Once mandatory expenses are accounted for, the remaining funds are where you lay the foundation for the future. Generally speaking, there are three jobs that we can assign to our money: Servicing debt, building our retirement, and building for financial goals. If you aren’t in a position of relative security, then we recommend the following priority list: Service your debts and establishing an emergency fund. We’ll discuss these goals more in depth in Part II of this series. How much you put into towards any of these jobs is up to you, but the more you apply, the faster you will generally obtain financial security.
Now, this is important: You need to have fun and still leave room for going out and enjoying your life. Budgeting is not all about restriction, it’s about liberating yourself to enjoy the fruit of your work and not worry about the future. Unless you really need to focus on something like getting debt under control, make sure that you set funds aside every month for discretionary spending – shopping, hobbies, dining out, anything you want to enjoy in life. While some people have a hard time saving, there is an equal and opposite problem where people sometimes feel guilty for spending too much. A good budget plan will resolve those issues.
Finally, the last part of your budget will be finding a system that works for you. There are a lot of methods out there that range from the tried and true envelope system to using apps like You Need a Budget (YNAB) and Mint to excel spread sheets. This brings you to the hardest part of financial security – being disciplined and following through on your budget.
Some closing thoughts:
As you begin to track your expenses, start taking notes about where your money is going and why it’s going there. As you move along, you should start identifying the places where you can make meaningful and appropriate cuts in spending, or repurposing of where your money goes. Remember, you get to decide what is meaningful. When making changes to your budget, you should be SMART:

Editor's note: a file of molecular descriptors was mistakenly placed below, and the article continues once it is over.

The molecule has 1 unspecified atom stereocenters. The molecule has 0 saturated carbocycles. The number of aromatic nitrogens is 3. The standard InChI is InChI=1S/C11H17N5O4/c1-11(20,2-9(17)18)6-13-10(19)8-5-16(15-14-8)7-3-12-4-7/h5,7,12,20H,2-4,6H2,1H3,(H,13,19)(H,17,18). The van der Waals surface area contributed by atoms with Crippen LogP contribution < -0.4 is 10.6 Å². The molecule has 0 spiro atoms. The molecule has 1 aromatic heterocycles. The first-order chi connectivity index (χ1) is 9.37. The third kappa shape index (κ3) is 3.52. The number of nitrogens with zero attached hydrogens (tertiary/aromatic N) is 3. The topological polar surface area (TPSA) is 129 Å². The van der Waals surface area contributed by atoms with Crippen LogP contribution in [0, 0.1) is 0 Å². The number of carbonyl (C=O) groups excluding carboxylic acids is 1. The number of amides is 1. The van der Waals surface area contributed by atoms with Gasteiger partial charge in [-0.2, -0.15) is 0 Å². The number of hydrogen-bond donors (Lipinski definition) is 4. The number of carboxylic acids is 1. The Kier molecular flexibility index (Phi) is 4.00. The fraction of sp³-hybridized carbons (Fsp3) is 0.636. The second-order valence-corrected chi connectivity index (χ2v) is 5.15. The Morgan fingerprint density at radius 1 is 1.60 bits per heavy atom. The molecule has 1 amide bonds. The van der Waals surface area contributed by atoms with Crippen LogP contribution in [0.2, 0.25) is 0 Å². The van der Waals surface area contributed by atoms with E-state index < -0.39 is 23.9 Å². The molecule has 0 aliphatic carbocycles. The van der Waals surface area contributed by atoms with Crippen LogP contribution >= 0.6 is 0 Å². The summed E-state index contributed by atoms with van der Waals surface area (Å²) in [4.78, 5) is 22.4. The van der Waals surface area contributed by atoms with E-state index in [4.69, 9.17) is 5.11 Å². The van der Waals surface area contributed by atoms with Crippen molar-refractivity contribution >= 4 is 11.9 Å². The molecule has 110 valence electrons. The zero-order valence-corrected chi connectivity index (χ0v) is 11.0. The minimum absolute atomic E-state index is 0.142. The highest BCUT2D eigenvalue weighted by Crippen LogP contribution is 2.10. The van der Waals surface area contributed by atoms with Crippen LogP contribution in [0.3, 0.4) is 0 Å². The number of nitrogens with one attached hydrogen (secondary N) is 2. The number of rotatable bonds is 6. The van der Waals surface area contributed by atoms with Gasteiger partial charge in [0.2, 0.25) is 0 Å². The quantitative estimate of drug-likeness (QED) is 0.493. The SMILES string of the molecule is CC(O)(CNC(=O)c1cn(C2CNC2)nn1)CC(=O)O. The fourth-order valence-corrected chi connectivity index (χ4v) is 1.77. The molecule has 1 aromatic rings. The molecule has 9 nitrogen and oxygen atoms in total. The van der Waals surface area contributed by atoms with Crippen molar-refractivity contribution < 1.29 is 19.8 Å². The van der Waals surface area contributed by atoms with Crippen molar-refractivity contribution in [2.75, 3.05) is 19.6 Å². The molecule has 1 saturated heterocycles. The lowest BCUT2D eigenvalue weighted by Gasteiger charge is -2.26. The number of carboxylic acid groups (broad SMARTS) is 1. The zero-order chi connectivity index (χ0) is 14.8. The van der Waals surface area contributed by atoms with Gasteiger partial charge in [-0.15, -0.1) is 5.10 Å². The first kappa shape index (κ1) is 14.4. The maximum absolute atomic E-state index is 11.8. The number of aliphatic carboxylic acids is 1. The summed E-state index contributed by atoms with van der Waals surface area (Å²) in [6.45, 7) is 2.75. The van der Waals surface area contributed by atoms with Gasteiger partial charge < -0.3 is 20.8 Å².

- Specific: Example: “I will cut my beer and wine spending by 25% this month.”
- Measurable: Your changes should be readily quantifiable. Measuring changes in with money is easy. If your goal was to spend 25% less on beer and wine, you can check your expenses against the new goal.
- Assignable: Changes in budget need to be carried out by someone. Most often, this will be you. However, changes can be assigned to anyone. For example, if you have a partner, an assignable goal can be “Max out retirement contributions this year.”
- Realistic: Don’t set yourself up for failure and discouragement by setting unrealistic goals. If you’re in a place of financial instability, it’s probably not realistic to state that you’re going to buy a home by the end of the year. Likewise, it’s not necessarily realistic to say that you will cut your bad habits out of your budget by 100% effective tomorrow. Habit changes are done gradually.
- Time-bound: Set a real deadline to achieve your goals. “Eventually” doesn’t help you set benchmarks or improve anything. You are more likely to achieve something if you set a deadline.
Next month, we’ll talk about building an emergency fund and strategies for paying down debt. If you have any questions about how to build a budget, email us at firstname.lastname@example.org.